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Options for options: New products emerge to help employees take control of their equity

Employee stock options are becoming a pervasive form of compensation, as startups stay private longer and fight to attract talent. But options are expensive to exercise, leading new companies and funds to create paths for employees to handle vested shares.

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(This story was updated on May 26, 2022 with information about layoffs at Bolt Financial.)

Amid the tightest labor market in decades, the biggest obstacle faced by most companies is attracting talent.

To stay competitive, private companies are not only offering higher salaries to potential recruits, but also luring workers with larger equity compensation packages, often in the form of stock option grants. According to Jody Thelander, founder of compensation-focused firm J.Thelander Consulting, the trend has accelerated in recent months.

Yet exercising vested stock options and paying the associated taxes is expensive. For employees who can’t afford to pay out of their own pockets, the question of how to finance options purchases has become more pervasive as startups stay private longer. And with the number of startups growing all the time, it is also becoming more widespread.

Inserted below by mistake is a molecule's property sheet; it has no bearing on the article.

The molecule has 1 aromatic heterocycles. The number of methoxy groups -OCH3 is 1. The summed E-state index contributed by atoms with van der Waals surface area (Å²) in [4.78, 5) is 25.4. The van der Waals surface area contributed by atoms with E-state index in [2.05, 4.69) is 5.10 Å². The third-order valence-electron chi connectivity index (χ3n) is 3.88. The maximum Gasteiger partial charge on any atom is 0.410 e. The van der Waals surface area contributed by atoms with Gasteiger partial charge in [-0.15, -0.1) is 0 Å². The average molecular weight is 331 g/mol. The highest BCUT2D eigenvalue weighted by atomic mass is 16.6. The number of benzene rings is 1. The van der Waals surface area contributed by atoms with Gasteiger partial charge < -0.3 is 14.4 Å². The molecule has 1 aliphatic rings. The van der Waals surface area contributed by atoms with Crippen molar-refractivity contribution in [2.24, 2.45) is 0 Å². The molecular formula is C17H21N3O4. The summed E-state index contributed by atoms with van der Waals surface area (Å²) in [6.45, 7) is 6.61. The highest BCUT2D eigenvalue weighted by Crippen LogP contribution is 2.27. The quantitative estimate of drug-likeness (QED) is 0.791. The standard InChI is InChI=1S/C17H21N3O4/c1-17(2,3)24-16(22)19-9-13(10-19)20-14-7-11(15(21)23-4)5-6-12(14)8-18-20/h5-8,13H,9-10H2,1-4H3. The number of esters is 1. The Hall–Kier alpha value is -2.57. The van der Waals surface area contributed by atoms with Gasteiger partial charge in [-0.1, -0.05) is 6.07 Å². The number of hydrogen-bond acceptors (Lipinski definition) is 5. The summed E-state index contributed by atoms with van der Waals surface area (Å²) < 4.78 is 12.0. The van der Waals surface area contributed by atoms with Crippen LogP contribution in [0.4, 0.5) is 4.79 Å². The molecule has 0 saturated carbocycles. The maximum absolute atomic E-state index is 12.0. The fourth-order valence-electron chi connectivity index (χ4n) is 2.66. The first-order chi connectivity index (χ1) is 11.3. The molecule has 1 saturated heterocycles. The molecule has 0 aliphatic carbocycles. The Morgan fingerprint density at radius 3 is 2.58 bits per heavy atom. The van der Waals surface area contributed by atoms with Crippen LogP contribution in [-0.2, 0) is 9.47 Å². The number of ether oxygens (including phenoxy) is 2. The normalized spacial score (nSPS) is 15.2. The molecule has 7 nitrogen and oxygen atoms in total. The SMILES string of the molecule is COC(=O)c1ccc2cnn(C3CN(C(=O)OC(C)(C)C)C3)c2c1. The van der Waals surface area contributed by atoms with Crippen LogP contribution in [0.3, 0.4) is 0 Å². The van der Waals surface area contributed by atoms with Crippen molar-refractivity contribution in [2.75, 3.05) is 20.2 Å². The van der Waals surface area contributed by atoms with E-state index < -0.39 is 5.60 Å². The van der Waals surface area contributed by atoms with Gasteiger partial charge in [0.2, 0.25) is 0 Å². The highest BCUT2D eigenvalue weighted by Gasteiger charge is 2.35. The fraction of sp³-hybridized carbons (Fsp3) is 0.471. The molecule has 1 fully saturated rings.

The issue gained fresh attention (and scrutiny) following a recent offer by Ryan Breslow, founder of checkout technology provider Bolt Financial, to extend loans to his employees to exercise their options. The risks surrounding that idea came into focus again in late May, when Bolt handed layoff notices out to one-third of its employees, reportedly including some who had accepted the options-financing offer.

While exercising options in a fast-growing startup could lead to great wealth, paying out of pocket or financing the transaction with a loan can be financially risky for employees. The company might never reach an exit, and even if it does, it could be valued lower than employees’ option strike price. That’s likely the case for some workers of newly public companies whose stock prices have plummeted—in some cases below their IPO prices.

To help counter these risks, venture-backed startups and firms structured as private funds have started offering employees of promising startups a loan-like product for purchasing stock options. EquityBee, SecFi, Liquid Stock, Quid and ESO Fund are just some of the companies that offer the products.

A type of non-recourse loan, the products give the employee the money to exercise their options in exchange for a certain number of shares—or their cash equivalent—if the startup is acquired or goes public. If the exit is successful, the employee will share their profits with the provider financing the stock options purchase. But if the startup fails or exits below the option strike price, the employee can walk away.